The Sunken Glass House is one of our oldest and unique
buildings in the Geelong Botanic Gardens.
The Sunken Glass House is a rare
example of European style conservatory’s used by early settlers. Built in
the 1860s, this glass house was used by the Gardens first curator, Daniel
Bunce, who later found little need to acclimatise plants to Australia’s already
warm conditions. Since then, The Sunken Glass House has been used to cultivate many
different plant collections held at the Geelong Botanic Gardens.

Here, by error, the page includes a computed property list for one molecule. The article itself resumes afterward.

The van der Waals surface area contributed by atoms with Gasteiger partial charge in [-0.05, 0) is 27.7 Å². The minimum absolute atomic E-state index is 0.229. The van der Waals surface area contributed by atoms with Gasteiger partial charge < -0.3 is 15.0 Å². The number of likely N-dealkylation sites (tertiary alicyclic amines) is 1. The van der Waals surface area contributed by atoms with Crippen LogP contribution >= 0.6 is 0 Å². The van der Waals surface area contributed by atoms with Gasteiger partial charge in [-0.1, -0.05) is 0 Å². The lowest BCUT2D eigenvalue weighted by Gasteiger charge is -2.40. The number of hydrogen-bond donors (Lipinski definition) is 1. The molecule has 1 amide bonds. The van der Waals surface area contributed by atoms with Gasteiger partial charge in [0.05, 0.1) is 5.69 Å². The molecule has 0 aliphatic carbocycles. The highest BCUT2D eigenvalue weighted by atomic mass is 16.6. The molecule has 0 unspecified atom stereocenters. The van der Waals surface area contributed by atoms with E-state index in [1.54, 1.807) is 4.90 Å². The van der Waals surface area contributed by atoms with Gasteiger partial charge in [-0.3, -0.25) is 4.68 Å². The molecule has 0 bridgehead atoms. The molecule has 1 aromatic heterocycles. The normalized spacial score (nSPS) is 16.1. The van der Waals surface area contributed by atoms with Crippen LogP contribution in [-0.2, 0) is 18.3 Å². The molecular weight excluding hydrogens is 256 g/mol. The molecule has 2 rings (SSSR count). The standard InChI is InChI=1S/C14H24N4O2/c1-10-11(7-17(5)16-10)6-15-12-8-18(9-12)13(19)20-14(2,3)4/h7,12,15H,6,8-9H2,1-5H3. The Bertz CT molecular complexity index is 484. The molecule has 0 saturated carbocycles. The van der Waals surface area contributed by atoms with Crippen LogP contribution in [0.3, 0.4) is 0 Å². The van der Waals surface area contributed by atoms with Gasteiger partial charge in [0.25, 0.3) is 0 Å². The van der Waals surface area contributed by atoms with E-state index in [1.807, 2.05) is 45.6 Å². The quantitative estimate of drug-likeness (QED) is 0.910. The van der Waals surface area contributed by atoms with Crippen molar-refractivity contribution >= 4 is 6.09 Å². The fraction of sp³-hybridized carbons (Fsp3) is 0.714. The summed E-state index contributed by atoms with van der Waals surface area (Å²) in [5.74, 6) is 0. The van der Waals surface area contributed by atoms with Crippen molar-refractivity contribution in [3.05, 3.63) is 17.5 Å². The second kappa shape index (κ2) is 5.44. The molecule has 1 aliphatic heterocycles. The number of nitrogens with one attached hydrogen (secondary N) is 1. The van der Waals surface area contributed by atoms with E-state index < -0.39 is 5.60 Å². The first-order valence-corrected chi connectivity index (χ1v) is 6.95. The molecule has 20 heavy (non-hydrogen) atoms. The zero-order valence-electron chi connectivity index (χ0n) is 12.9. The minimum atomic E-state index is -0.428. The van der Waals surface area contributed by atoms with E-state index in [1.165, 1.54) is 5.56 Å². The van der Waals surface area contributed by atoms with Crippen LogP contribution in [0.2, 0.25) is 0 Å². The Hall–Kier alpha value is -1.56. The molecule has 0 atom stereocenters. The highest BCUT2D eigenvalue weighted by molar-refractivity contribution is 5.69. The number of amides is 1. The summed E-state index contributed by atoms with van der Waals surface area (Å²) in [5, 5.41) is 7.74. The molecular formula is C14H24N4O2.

Today this charming glass house is no longer part of the industrial
nursery, and can be found surrounded by gardens. It now relishes in its new
role connecting the gardens rich history, to our present day patrons. The ever
changing plant displays held within can be viewed through the glass roof.
Right now, you will find a dry desert landscape containing rare and usual Cacti and Succulent plants species. The display highlights these plants unique survival
mechanisms that enables life to flourish in the most barren environments.